Analysis of A Very Old Man with Enormous Wings
August 13, 2009
Analysis of A Very Old Man with Enormous Wings
One shall have to forgive me for the use of first person with this brief analysis, as I loved this story and cannot help but be fairly gushing in regard. Three readings were needed to determine what exactly is so intriguing about this story that, on the face of it, appeared to be so silly and nonsensical. After all, Gabriel Garcia Marquez’ tale about an old man with dirty and broken wings seen falling to earth and then, after a fashion, flying away (Gardener, Lawn, Schakel, & Ridl, 2009) cannot have any basis in the real world, can it?
Although never given a name, or assigned intelligible dialogue, the main character is an angel fallen to earth at the very time when a rural family is suffering from three days with a very sick child and constant, torrential rain. The very idea of a winged humanoid evokes the image of angels, and most of the villagers quickly assume that he is an angel. The old man with wings is given refuge in a chicken coop and the family that has taken him begins to collect money for allowing anyone to see their captive celestial being. The local priest decided that the old man bore no stature to measure up to the proud decorum of angels (Gardener, Lawn, Schakel, & Ridl, 2009), so no comparison or adulation was needed. Held captive by Pelayo and Elisenda, he is displayed like a circus animal or sideshow freak: poked, plucked, and prodded, branded with a hot iron, pelted with stones and garbage, and held prisoner for years in a filthy chicken coop exposed to the elements. While the villagers looked at him as a conceited angel who could scarcely behold mortals, the old man would only tolerate the company of the formerly sick little girl who had recovered when the angel first appeared. Other not-quite-so-impressive miracles were seen: a blind man’s sight isn’t restored, but he suddenly grows three new teeth, the leper’s sores aren’t cured, but sunflowers begin growing from them. The other characters, in a comic effort to explain him or to assign some meaning to his sudden appearance, finally just put up with his annoying presence. After years in the chicken coop, the old man’s health seems to be irreversibly poor and is seen to degrade to the point of death, but with the arrival of a new spring, many years later, his wings re-grow and his health improves so much so that when he flies away at the story’s end, the mystery remains (Gardener, Lawn, Schakel, & Ridl, 2009).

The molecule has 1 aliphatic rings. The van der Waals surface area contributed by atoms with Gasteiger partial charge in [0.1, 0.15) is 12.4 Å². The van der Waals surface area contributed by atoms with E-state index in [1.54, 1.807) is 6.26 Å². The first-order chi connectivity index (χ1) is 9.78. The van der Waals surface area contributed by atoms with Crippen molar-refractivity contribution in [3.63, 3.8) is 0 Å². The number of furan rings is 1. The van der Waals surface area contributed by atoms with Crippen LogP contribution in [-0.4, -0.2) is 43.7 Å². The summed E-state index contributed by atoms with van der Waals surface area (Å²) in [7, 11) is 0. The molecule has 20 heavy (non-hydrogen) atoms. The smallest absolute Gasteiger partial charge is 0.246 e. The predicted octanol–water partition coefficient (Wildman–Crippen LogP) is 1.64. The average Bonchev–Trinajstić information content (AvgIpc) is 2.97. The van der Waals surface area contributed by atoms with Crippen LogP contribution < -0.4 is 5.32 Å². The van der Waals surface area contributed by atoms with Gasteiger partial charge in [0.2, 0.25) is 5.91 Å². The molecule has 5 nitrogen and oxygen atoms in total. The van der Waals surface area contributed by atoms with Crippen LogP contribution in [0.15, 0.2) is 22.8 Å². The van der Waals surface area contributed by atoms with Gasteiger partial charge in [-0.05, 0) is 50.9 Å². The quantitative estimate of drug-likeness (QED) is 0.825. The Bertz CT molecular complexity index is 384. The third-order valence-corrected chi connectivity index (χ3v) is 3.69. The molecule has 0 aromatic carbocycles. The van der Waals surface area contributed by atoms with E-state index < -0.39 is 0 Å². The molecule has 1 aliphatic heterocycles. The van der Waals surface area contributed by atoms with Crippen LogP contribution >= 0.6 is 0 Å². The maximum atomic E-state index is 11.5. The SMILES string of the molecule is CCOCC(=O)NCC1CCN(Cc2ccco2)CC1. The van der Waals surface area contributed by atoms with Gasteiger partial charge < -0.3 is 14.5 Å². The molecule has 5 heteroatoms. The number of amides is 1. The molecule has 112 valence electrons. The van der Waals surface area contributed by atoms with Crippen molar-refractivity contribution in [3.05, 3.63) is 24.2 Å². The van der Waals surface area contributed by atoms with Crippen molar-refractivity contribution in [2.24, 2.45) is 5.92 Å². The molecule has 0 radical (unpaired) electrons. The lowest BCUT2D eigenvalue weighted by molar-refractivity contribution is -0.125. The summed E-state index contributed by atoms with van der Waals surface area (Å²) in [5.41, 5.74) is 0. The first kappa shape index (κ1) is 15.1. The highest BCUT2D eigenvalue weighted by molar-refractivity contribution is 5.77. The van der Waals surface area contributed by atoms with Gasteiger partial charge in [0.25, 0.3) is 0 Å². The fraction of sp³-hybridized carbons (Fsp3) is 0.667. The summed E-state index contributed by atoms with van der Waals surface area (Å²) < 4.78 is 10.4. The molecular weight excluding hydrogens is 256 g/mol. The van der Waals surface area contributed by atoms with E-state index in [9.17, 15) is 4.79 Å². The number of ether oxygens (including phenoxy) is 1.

My research of this story led me to critics that could not bear to assign a supernatural visage to the visitor with broken wings and a much disheveled appearance. I can barely tolerate citing one. A review published by new York University in its Literature, Arts, and Medicine Database said (New York University, 1993-2009), called the story an example of magic-realism; to be believed as a new genre that mixes fantasy and reality to the point of blurred comprehension. St. Michael, the Archangel, could weep at such a travesty of ochre-colored journalism. The story’s stages of awe, mistrust, annoyance of supernatural being in their house, villagers making demands upon the angel all lent great satisfaction to my personal understanding that Marquez was not attempting comic metaphor in the least; she held a story of a fallen angel and intended to seriously recount it.
The theme, to me, was that being a miraculous being was simply not good enough; that people will not recognize a miracle when they see one. If any confusion abounded, it was the character of the spider woman; a child of the circus, whose inclusion in the story confounded me until I realized that the character marked yet another turning point in the tale; whereas a slight distraction was enough to lure the crowd from a bone fide miracle to a contrived performance (Gardener, Lawn, Schakel, & Ridl, 2009): a sad anecdote. The story bears no relevance to personal experiences but caused some re-reading to ensure complete understanding. If I ever encounter an old man, stuck in the mud, with anything that look like feathers on his body, I promise to show a little more respect than Marquez’ villagers did in this story.
Gardener, J. E., Lawn, B., Schakel, P., & Ridl, J. (2009). Literature: A Portable Anthology. New York/Boston: Bedford/St. Martin.
New York University. (1993-2009). Literature Annotations. Retrieved August 4, 2009, from Literature, Arts, and Medicine Database: http://litmed.med.nyu.edu/Annotation? action=view&annid=12287
Russell, R. (2008). Complete King Jame sBible. Retrieved August 4, 2009, from Bible History Online: http://www.bible-history.com/kjv/